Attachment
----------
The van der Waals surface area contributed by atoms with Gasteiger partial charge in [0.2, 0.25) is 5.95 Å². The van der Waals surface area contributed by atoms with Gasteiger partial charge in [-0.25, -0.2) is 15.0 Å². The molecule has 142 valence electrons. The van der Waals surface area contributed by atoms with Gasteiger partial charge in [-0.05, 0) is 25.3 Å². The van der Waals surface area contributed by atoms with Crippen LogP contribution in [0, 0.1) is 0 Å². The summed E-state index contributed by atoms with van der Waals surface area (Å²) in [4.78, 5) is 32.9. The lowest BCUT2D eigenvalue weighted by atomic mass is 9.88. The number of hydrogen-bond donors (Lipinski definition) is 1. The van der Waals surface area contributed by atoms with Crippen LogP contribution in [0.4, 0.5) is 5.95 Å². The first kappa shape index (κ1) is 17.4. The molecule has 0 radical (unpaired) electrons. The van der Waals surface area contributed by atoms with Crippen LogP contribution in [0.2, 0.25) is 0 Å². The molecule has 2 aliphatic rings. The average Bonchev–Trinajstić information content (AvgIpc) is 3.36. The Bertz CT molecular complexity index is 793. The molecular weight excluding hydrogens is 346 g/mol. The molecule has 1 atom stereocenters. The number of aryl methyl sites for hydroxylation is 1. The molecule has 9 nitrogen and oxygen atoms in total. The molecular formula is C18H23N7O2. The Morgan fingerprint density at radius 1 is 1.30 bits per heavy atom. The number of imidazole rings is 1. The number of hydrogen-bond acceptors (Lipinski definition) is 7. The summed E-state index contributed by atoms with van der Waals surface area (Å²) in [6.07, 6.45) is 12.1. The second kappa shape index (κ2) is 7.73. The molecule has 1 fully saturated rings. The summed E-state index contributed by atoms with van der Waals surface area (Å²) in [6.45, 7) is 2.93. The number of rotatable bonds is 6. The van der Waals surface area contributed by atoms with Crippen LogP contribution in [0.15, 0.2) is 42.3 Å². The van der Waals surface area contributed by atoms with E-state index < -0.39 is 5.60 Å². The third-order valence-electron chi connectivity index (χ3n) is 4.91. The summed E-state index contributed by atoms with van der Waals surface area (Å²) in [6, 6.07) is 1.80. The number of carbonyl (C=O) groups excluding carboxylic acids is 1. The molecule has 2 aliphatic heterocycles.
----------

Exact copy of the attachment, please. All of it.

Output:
The van der Waals surface area contributed by atoms with Gasteiger partial charge in [0.2, 0.25) is 5.95 Å². The van der Waals surface area contributed by atoms with Gasteiger partial charge in [-0.25, -0.2) is 15.0 Å². The molecule has 142 valence electrons. The van der Waals surface area contributed by atoms with Gasteiger partial charge in [-0.05, 0) is 25.3 Å². The van der Waals surface area contributed by atoms with Crippen LogP contribution in [0, 0.1) is 0 Å². The summed E-state index contributed by atoms with van der Waals surface area (Å²) in [4.78, 5) is 32.9. The lowest BCUT2D eigenvalue weighted by atomic mass is 9.88. The number of hydrogen-bond donors (Lipinski definition) is 1. The van der Waals surface area contributed by atoms with Crippen LogP contribution in [0.4, 0.5) is 5.95 Å². The first kappa shape index (κ1) is 17.4. The molecule has 0 radical (unpaired) electrons. The van der Waals surface area contributed by atoms with Crippen LogP contribution in [0.2, 0.25) is 0 Å². The molecule has 2 aliphatic rings. The average Bonchev–Trinajstić information content (AvgIpc) is 3.36. The Bertz CT molecular complexity index is 793. The molecular weight excluding hydrogens is 346 g/mol. The molecule has 1 atom stereocenters. The number of aryl methyl sites for hydroxylation is 1. The molecule has 9 nitrogen and oxygen atoms in total. The molecular formula is C18H23N7O2. The Morgan fingerprint density at radius 1 is 1.30 bits per heavy atom. The number of imidazole rings is 1. The number of hydrogen-bond acceptors (Lipinski definition) is 7. The summed E-state index contributed by atoms with van der Waals surface area (Å²) in [6.07, 6.45) is 12.1. The second kappa shape index (κ2) is 7.73. The molecule has 1 fully saturated rings. The summed E-state index contributed by atoms with van der Waals surface area (Å²) in [6.45, 7) is 2.93. The number of rotatable bonds is 6. The van der Waals surface area contributed by atoms with Crippen LogP contribution in [0.15, 0.2) is 42.3 Å². The van der Waals surface area contributed by atoms with E-state index < -0.39 is 5.60 Å². The third-order valence-electron chi connectivity index (χ3n) is 4.91. The summed E-state index contributed by atoms with van der Waals surface area (Å²) in [6, 6.07) is 1.80. The number of carbonyl (C=O) groups excluding carboxylic acids is 1. The molecule has 2 aliphatic heterocycles.